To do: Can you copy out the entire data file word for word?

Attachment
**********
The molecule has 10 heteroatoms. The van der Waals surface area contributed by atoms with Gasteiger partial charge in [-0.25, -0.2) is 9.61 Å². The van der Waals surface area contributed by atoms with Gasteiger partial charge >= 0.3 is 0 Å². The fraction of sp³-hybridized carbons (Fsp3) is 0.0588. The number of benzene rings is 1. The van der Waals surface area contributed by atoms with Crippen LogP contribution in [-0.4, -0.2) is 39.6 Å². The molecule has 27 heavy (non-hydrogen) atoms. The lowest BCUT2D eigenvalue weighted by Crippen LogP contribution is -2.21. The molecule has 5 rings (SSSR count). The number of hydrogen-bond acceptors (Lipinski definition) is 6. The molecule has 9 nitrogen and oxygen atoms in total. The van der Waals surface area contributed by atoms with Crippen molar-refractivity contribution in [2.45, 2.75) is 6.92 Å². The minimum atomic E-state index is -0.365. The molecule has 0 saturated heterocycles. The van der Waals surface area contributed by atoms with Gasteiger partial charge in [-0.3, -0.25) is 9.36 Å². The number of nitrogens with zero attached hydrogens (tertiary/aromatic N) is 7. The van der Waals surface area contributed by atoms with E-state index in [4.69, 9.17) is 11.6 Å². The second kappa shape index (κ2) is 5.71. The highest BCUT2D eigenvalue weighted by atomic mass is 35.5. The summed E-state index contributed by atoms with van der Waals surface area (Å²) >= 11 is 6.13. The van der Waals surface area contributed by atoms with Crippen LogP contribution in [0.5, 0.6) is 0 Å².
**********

The molecule has 10 heteroatoms. The van der Waals surface area contributed by atoms with Gasteiger partial charge in [-0.25, -0.2) is 9.61 Å². The van der Waals surface area contributed by atoms with Gasteiger partial charge >= 0.3 is 0 Å². The fraction of sp³-hybridized carbons (Fsp3) is 0.0588. The number of benzene rings is 1. The van der Waals surface area contributed by atoms with Crippen LogP contribution in [-0.4, -0.2) is 39.6 Å². The molecule has 27 heavy (non-hydrogen) atoms. The lowest BCUT2D eigenvalue weighted by Crippen LogP contribution is -2.21. The molecule has 5 rings (SSSR count). The number of hydrogen-bond acceptors (Lipinski definition) is 6. The molecule has 9 nitrogen and oxygen atoms in total. The van der Waals surface area contributed by atoms with Crippen molar-refractivity contribution in [2.45, 2.75) is 6.92 Å². The minimum atomic E-state index is -0.365. The molecule has 0 saturated heterocycles. The van der Waals surface area contributed by atoms with Gasteiger partial charge in [-0.3, -0.25) is 9.36 Å². The number of nitrogens with zero attached hydrogens (tertiary/aromatic N) is 7. The van der Waals surface area contributed by atoms with E-state index in [4.69, 9.17) is 11.6 Å². The second kappa shape index (κ2) is 5.71. The highest BCUT2D eigenvalue weighted by atomic mass is 35.5. The summed E-state index contributed by atoms with van der Waals surface area (Å²) >= 11 is 6.13. The van der Waals surface area contributed by atoms with Crippen LogP contribution in [0.5, 0.6) is 0 Å².